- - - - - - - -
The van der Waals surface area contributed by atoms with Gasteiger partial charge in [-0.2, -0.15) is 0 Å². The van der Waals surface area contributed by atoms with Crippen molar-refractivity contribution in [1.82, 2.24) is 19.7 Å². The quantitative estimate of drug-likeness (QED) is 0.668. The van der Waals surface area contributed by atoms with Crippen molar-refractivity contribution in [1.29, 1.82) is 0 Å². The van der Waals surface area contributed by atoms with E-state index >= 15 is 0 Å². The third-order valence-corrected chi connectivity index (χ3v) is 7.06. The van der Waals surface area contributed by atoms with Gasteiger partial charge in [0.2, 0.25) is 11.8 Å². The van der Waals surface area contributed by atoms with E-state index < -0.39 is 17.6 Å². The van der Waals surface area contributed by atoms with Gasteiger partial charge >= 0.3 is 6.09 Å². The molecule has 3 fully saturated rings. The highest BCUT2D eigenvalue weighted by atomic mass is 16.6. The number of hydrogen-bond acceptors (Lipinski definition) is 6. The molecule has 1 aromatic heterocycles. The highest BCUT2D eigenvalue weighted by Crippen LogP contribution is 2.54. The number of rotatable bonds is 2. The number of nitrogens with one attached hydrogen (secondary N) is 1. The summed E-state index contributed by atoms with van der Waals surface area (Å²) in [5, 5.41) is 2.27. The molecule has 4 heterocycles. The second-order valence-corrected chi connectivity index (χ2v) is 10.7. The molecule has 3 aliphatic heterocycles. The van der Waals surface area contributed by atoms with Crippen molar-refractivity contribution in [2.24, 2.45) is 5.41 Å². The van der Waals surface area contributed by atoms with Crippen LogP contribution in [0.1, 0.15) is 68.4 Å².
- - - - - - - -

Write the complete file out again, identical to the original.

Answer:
The van der Waals surface area contributed by atoms with Gasteiger partial charge in [-0.2, -0.15) is 0 Å². The van der Waals surface area contributed by atoms with Crippen molar-refractivity contribution in [1.82, 2.24) is 19.7 Å². The quantitative estimate of drug-likeness (QED) is 0.668. The van der Waals surface area contributed by atoms with Crippen molar-refractivity contribution in [1.29, 1.82) is 0 Å². The van der Waals surface area contributed by atoms with E-state index >= 15 is 0 Å². The third-order valence-corrected chi connectivity index (χ3v) is 7.06. The van der Waals surface area contributed by atoms with Gasteiger partial charge in [0.2, 0.25) is 11.8 Å². The van der Waals surface area contributed by atoms with E-state index < -0.39 is 17.6 Å². The van der Waals surface area contributed by atoms with Gasteiger partial charge >= 0.3 is 6.09 Å². The molecule has 3 fully saturated rings. The highest BCUT2D eigenvalue weighted by atomic mass is 16.6. The number of hydrogen-bond acceptors (Lipinski definition) is 6. The molecule has 1 aromatic heterocycles. The highest BCUT2D eigenvalue weighted by Crippen LogP contribution is 2.54. The number of rotatable bonds is 2. The number of nitrogens with one attached hydrogen (secondary N) is 1. The summed E-state index contributed by atoms with van der Waals surface area (Å²) in [5, 5.41) is 2.27. The molecule has 4 heterocycles. The second-order valence-corrected chi connectivity index (χ2v) is 10.7. The molecule has 3 aliphatic heterocycles. The van der Waals surface area contributed by atoms with Crippen molar-refractivity contribution in [2.24, 2.45) is 5.41 Å². The van der Waals surface area contributed by atoms with Crippen LogP contribution in [0.1, 0.15) is 68.4 Å².